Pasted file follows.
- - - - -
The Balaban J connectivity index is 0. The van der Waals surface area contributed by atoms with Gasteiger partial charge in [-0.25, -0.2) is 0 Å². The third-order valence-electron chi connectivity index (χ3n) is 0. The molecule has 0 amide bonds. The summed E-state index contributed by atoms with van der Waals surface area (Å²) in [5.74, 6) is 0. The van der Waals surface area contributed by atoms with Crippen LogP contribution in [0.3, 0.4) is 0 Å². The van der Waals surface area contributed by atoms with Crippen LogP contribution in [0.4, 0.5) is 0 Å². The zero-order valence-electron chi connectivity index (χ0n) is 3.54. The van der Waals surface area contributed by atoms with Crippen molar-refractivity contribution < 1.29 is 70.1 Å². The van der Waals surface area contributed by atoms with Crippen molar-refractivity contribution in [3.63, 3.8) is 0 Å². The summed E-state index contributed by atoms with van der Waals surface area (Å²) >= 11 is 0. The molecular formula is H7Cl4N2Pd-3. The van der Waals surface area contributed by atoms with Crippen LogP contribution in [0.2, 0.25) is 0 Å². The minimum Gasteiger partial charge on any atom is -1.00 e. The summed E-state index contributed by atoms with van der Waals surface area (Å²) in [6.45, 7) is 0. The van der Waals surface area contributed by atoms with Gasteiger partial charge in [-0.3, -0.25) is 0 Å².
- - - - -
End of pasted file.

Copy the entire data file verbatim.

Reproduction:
The Balaban J connectivity index is 0. The van der Waals surface area contributed by atoms with Gasteiger partial charge in [-0.25, -0.2) is 0 Å². The third-order valence-electron chi connectivity index (χ3n) is 0. The molecule has 0 amide bonds. The summed E-state index contributed by atoms with van der Waals surface area (Å²) in [5.74, 6) is 0. The van der Waals surface area contributed by atoms with Crippen LogP contribution in [0.3, 0.4) is 0 Å². The van der Waals surface area contributed by atoms with Crippen LogP contribution in [0.4, 0.5) is 0 Å². The zero-order valence-electron chi connectivity index (χ0n) is 3.54. The van der Waals surface area contributed by atoms with Crippen molar-refractivity contribution < 1.29 is 70.1 Å². The van der Waals surface area contributed by atoms with Crippen molar-refractivity contribution in [3.63, 3.8) is 0 Å². The summed E-state index contributed by atoms with van der Waals surface area (Å²) >= 11 is 0. The molecular formula is H7Cl4N2Pd-3. The van der Waals surface area contributed by atoms with Crippen LogP contribution in [0.2, 0.25) is 0 Å². The minimum Gasteiger partial charge on any atom is -1.00 e. The summed E-state index contributed by atoms with van der Waals surface area (Å²) in [6.45, 7) is 0. The van der Waals surface area contributed by atoms with Gasteiger partial charge in [-0.3, -0.25) is 0 Å².